Read yesterday’s blog “It’s Not Me, It’s You! – The Bob Principle – Part One” first…
So what do you do if you have a Bob (it can be a female – so a Bobbie) in your life, someone who finds, creates, and spreads problems? Consider these suggestions:
1> Respond with a positive comment
When a negative person tries to drop a problem in your lap, respond with something positive. If the comment is about a situation, try to find the bright side. If it’s about a person, point out a positive trait you’ve observed.
2> Show your concern for someone being criticized
Anytime a person’s motives are being critiqued, the best thing is to give him the benefit of the doubt. No one should presume to know the heart of another person. That’s something only God can judge. Believe the best in others (and express that belief) unless the individuals prove otherwise to you personally.
3> Encourage steps towards resolution
Anytime someone brings you a problem he has with another person – and he hasn’t personally addressed the problem with the other person – he’s really engaging in gossip. And if you listen, you are too.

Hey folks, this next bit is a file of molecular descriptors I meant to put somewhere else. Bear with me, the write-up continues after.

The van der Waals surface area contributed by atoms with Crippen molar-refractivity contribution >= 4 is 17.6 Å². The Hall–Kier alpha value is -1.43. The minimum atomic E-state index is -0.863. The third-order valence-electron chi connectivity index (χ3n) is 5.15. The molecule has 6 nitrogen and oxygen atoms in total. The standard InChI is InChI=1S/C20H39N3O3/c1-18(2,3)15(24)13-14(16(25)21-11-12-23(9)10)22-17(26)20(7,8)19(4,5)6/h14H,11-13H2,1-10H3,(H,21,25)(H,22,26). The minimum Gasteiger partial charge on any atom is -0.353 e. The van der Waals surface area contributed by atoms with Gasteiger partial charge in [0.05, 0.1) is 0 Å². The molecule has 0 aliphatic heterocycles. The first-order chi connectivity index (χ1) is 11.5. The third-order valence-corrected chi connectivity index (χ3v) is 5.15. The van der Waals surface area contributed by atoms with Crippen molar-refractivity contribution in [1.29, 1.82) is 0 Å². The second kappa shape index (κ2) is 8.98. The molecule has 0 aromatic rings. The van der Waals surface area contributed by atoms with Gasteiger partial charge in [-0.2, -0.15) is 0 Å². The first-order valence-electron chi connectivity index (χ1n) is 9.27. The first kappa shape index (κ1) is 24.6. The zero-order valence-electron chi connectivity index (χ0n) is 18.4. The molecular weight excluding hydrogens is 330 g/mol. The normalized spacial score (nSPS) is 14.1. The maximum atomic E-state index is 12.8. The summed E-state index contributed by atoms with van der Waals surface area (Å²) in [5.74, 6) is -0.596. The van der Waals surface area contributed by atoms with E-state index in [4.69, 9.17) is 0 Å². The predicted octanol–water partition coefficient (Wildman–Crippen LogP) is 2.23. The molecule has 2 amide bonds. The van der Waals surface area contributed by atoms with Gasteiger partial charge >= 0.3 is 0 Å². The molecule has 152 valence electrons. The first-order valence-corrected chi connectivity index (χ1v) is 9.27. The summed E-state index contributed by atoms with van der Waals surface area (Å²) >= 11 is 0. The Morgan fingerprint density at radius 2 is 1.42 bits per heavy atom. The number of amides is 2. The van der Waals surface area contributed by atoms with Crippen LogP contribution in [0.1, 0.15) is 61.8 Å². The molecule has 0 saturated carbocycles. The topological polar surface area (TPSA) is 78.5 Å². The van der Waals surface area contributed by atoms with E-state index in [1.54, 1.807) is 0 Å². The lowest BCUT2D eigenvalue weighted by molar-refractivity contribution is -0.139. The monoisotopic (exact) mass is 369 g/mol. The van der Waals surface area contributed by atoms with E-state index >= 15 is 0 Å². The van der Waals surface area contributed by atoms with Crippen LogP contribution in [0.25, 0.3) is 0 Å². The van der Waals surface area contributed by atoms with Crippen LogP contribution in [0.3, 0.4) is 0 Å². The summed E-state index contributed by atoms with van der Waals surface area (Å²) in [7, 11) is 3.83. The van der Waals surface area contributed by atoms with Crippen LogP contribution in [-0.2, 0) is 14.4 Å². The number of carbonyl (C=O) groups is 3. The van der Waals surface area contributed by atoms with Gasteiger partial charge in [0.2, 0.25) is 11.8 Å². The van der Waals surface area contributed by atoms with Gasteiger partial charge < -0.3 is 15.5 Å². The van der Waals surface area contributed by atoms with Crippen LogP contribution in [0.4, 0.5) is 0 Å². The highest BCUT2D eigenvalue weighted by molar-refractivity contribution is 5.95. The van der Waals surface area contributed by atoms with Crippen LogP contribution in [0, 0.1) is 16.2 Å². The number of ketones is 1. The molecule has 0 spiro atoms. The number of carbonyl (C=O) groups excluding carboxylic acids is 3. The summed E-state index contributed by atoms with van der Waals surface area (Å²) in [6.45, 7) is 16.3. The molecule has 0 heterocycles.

The best way to deal with gossip is to direct the complainer to talk to the person with whom he has an issue. Encourage him to meet one-on-one and work things out. And if he brings up the issue again, ask him point-blank: “Have you addressed this with him yet?” If the answer is no, refuse to discuss it or go with him and help bring reconciliation to the situation.
4> Ask Bob to THINK before speaking
Not everyone will respond positively to your suggestions. But if you have a strong connection with Bob or you are in a position of authority with him, then ask him to THINK before he speaks using this acronym:
- T – Is it true?
- H – Is it helpful?
- I – Is it inspiring?
- N – Is it necessary?
- K – Is it kind?
If he can answer yes to all of these questions, then it’s appropriate for him to proceed.
So, here’s a question: What if you are Bob?
I’ve written a lot about what to do if you have a Bob in your life. But, what is you are Bob? If you are not sure, ask yourself these questions:
- Do I experience some kind of conflict every day?
- Do people often rub me the wrong way?
- Do bad things just naturally happen to me?
- Do I have few friends and wish I had more?
- Do I always seem to say the wrong thing?
If you answered yes to several of these questions, then you might be Bob (or Bobbie). If that’s true, remember the first rule of holes. When you’re in one, stop digging.
The first thing you have to do is to admit you’re Bob. The second is that you must want to change your lifestyle.
Begin by following the guidelines above. Use the THINK questions before you speak. Try to see the positive in every situation. And ask people to hold you accountable for your attitude and actions. No one has to be a Bob forever.